New Documentary ‘The Game Changer’ Examines Accessibility Pioneer Nugent’s Early Efforts

September 21, 2016
Tim Nugent

Tim Nugent

L. Brian Stauffer/ U of I News Bureau

Tim Nugent's efforts to help wounded World War Two Veterans at the University of Illinois' former Galesburg campus turned into starting up the first U.S. university program for the physically handicapped. "The Game Changer," a new documentary on the Big Ten Network, chronicles his efforts to bring disabled students to the U of I's Urbana campus, and creating a model for handicapped accessibility.

The path for Nugent started in World War II, fighting the Battle of the Bulge. While recovering from his own injuries, he got to know those with spinal cord injuries, and others who were no longer accepted publicly.

Around 2,000 students later used the Galesburg campus, a former medical facility for veterans. Its more than 100 buildings worked well, since they were connected by corridors. Nugent was hired to direct the U of I's program there, the first of its kind for those with physical disabilities.

Tim Nugent works to accommodate students at the U of I's Galesburg campus.

Photo Credit: U of I Archives

“Our philosophy, of course, is that you do not protect people with disabilities, but rather equip them to meet all of the hazards and challenges of life," he said during an interview done in the 1950's.

Much of "The Game Changer" takes advantage of film footage from the University of Illinois Archives shot by Nugent during that era.

"It was a time capsule," said producer Alison Davis Wood, who worked on the film with Kaitlin Southworth and Tim Hartin. "We could see what it was like for Tim in those early years, when he was really fighting to get this program going.  We saw how he had the forethought to document what his program was doing."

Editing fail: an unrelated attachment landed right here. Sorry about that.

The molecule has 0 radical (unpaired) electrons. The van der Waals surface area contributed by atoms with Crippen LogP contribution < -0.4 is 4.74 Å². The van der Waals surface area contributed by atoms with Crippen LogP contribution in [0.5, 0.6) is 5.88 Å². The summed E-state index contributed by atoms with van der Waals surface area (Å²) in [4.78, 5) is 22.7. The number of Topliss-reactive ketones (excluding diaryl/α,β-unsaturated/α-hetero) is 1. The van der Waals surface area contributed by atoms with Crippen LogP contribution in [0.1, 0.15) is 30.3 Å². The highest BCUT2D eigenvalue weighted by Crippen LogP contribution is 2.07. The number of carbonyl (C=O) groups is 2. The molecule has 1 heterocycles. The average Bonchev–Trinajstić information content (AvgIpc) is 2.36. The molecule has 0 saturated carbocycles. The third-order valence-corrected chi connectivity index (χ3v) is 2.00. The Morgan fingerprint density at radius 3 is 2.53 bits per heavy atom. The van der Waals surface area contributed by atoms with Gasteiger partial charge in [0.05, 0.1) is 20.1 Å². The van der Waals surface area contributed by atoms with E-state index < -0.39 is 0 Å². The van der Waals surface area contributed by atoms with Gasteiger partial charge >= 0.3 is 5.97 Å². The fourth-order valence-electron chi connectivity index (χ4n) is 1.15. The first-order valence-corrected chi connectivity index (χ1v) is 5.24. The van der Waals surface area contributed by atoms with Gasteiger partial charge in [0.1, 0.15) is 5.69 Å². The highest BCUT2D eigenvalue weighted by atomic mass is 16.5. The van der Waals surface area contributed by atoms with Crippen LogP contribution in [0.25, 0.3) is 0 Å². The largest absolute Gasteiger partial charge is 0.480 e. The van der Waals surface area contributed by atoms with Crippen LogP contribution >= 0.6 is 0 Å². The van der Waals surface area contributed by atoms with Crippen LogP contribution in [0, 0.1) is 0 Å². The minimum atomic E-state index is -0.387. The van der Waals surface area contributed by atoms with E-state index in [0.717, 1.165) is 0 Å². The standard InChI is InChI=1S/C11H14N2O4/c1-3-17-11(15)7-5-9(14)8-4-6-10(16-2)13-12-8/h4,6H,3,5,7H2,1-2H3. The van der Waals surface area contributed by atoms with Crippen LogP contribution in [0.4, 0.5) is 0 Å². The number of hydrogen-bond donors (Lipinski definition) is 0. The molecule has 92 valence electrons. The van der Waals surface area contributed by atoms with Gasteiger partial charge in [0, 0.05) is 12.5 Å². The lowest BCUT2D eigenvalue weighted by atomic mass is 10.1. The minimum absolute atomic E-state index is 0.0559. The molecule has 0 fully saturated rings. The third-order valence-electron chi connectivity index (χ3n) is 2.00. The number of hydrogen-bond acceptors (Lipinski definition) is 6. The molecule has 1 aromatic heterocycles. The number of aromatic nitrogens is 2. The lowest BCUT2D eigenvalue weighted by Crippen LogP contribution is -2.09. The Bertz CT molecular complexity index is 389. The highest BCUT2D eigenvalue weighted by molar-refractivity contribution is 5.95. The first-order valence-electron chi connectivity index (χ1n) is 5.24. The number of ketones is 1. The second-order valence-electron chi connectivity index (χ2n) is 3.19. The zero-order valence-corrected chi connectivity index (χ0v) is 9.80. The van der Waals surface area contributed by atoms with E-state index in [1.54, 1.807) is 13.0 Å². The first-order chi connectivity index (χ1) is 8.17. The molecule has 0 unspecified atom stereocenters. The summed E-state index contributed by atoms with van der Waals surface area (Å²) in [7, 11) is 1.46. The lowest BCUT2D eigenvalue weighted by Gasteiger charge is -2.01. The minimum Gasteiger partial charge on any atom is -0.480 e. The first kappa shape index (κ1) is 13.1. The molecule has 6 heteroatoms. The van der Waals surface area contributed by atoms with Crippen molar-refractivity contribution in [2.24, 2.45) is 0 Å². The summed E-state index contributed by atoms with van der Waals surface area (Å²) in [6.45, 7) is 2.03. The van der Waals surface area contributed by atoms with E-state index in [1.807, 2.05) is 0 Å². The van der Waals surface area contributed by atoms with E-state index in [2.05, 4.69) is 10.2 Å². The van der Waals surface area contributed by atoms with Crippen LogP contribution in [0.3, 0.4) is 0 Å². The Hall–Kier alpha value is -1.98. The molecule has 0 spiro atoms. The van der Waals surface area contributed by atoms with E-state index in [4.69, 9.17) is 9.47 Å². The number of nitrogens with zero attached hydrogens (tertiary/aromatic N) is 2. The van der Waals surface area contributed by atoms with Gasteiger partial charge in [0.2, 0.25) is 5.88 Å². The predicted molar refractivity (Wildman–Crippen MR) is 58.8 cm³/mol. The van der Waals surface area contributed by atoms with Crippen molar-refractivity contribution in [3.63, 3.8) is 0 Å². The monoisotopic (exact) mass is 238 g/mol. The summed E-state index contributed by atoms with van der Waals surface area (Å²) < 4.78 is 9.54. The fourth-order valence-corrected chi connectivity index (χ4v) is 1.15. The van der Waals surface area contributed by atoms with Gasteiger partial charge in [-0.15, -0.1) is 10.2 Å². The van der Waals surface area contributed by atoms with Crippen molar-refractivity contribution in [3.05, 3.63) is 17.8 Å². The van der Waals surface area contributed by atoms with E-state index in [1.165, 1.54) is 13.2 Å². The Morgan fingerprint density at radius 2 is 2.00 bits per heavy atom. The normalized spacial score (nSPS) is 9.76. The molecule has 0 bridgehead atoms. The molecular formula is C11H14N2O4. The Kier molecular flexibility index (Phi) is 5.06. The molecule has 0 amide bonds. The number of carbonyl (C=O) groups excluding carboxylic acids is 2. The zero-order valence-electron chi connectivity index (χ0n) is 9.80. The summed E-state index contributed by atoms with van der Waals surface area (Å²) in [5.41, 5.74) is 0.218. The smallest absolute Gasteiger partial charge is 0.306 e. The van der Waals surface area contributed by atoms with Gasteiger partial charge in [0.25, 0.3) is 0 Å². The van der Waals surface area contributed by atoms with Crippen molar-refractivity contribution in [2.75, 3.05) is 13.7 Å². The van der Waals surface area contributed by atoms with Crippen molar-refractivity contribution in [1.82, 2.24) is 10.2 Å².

“(The veterans) were tough,” said Robert DeVore, a student at the U of I’s Galesburg campus who Nugent hired to helped the disabled vets. “There wasn’t a challenge that they would not try – swimming, basketball, anything – they knew they had handicaps, but realized they had to have some education. They were accepted better for the fellow students than they were the citizens of Galesburg.”

In 1949, the U of I closed the Galesburg campus. More than 300 institutions, including the U of I, denied the vets request to attend college elsewhere.  Nugent later led a protest in Springfield for their program to be continued. 

A legal technicality in the G.I. Bill allowed them to come to Champaign-Urbana. Nugent enrolled his first 14 disabled students in May of 1949. 

But it took some convincing before things changed. It was eight years before the U of I's Division of Disabilty Resources and Educational Services (DRES) saw any funding from the university or the state.

Nugent had 90 students in his program by 1954. By then, he had fewer veterans in his program, and more who were born with a disability, or contracted polio as a child.

“(These students) showed people that they had the same emotion, the same desires," said Nugent in a 2015 interview with Illinois Public Media. "They could compete. They could to things like anybody else could do them. I knew from very beginning they had the same aspirations, the same interests, the same talents, and same skills that you and I had, but they had to go about doing it differently."

Slowly, the U of I became handicapped accessable, installing ramps, curb cuts, and researching wider doorways to enable wheelchairs. 

A large part of his program was allowing his students to enroll in sports, coaching them in bowling, swimming, and basketball.  Wheelchair basketball teams at the U of I have won over 25 national titles.

“I wanted to go to the University of Illinois, because I’ve always gone to the wheelchair racing campus there, ever since I was 15 years old," said U of I graduate and wheelchair athlete Tatyana McFadden, who earned four gold medals and two silver medals in the recently completed Paralympics in Rio de Janeiro, Brazil.

Nugent with the University of Illinois' Wheelchair Basketball team.

Photo Credit: U of I Archives

Nugent died on Veterans Day, November 11, 2015, at age 92.

"The Game Changer" was funded by the University of Illinois Division of Intercollegiate Athletics and Office of Public Affairs.  It premeires at 8 p.m. Thursday on the Big Ten Network, or at the conclusion of the Illinois-Maryland soccer game, which may move the broadcast earlier or later.

Story source: WILL